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Yahweh's Emphasis - Grammatical Inversion

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Yahweh directs his children to what is important, in his Word, by way of Emphasis. Our common way of emphasizing words today is to underline them, put them into italics, placing them in bold print, and by using many more techniques that direct the eye to what we are Emphasizing. A grammatical construction called, 'inversion,' is a technique that our Father uses throughout his Word. The Rotherham Emphasized Bible maintains these inversions and draws attention to them by using the symbols, <  >. The most popular Bibles today (NIV & NLT) remove thousands of Yahweh's emphasis, displayed through grammatical inversion, by uninverting Yahweh's sentences. 

What is a Grammatical Inversion?
One of the most effective ways to make language more emphatic is by inverting a sentence’s regular word order. Emphasis in this way is often presented through written language and is of a highly formal register. Let’s take a look at the following sentence:

1) She had never seen such an impressive live performance.

The sentence above displays a regular, relatively common word order in English. We have our subject (She), followed by a negative verb form in the past (had never seen) and a modified object (such an impressive live performance). Now let’s look closely at a second example:

2) Never had she seen such an impressive live performance.

Our second sentence clearly demonstrates a shift in the first example’s word order. Never is what is known as a ‘Negative Adverbial’. Above, Never has been taken away from the sentence’s main verb phrase and inserted at the beginning. Additionally, the past auxiliary had is placed in front of the subject, she. The basic formula for transforming common sentences into more emphatic statements is as follows:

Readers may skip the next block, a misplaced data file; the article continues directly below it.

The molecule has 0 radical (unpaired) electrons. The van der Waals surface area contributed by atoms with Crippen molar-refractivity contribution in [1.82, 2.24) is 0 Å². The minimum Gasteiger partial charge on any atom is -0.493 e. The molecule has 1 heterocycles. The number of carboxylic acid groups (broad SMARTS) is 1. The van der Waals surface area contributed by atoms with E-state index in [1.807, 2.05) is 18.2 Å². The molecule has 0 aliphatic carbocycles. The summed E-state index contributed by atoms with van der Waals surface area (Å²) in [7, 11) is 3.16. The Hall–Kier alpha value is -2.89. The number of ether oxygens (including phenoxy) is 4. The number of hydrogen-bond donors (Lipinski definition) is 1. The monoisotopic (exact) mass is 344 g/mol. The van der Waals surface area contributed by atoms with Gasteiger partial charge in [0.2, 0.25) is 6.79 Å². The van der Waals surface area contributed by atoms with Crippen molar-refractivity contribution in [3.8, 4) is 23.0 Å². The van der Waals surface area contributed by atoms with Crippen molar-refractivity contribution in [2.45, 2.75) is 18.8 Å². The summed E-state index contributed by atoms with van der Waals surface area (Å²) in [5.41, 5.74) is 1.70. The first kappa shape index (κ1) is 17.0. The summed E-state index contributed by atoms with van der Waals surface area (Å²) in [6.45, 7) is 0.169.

Negative Adverbial or ‘Only’/'No’ Expression + Auxiliary or Modal Verb + Subject + Main Verb + Object

3) Never had we heard such a fascinating story.

Despite using the past perfect in sentences 2) and 3), this formula remains reliable with the present tense also. For example:

4) Rarely will I eat chocolate during the week.

5) Under no circumstances should you leave your children unsupervised.

Other Negative Adverbials include: rarely, not since, hardly, never before, not until, little, at no time etc.

‘No’/Only’ Expressions include: under no circumstances, not only, no sooner, in no way, only when etc.

Examples of sentences inverted are illustrated below.

I have played little tennis since I was a child.
Inverted to
Little have I played tennis since I was a child.

He had hardly taken a seat before he started to talk.
Inverted to
Hardly had he taken a seat before he started to talk.

Fruit and vegetables are not only good for your health, but they are also extremely delicious.
Inverted to
Not only are fruit and vegetables good for your health, but they are also extremely delicious.

The cyclist was in no way held responsible for the recent accident.
Inverted to
In no way was the cyclist held responsible for the recent accident.

Yahweh's Grammatical Inversions
Now let us examine how Yahweh uses grammatical inversion in his Poetic Masterpiece, his Word. The very first sentence, Genesis 1:1 is inverted. Yahweh could have written,

God created the heavens and the earth in the beginning
or
God, in the beginning, created the heavens and the earth
but rather, he inverted the sentence to read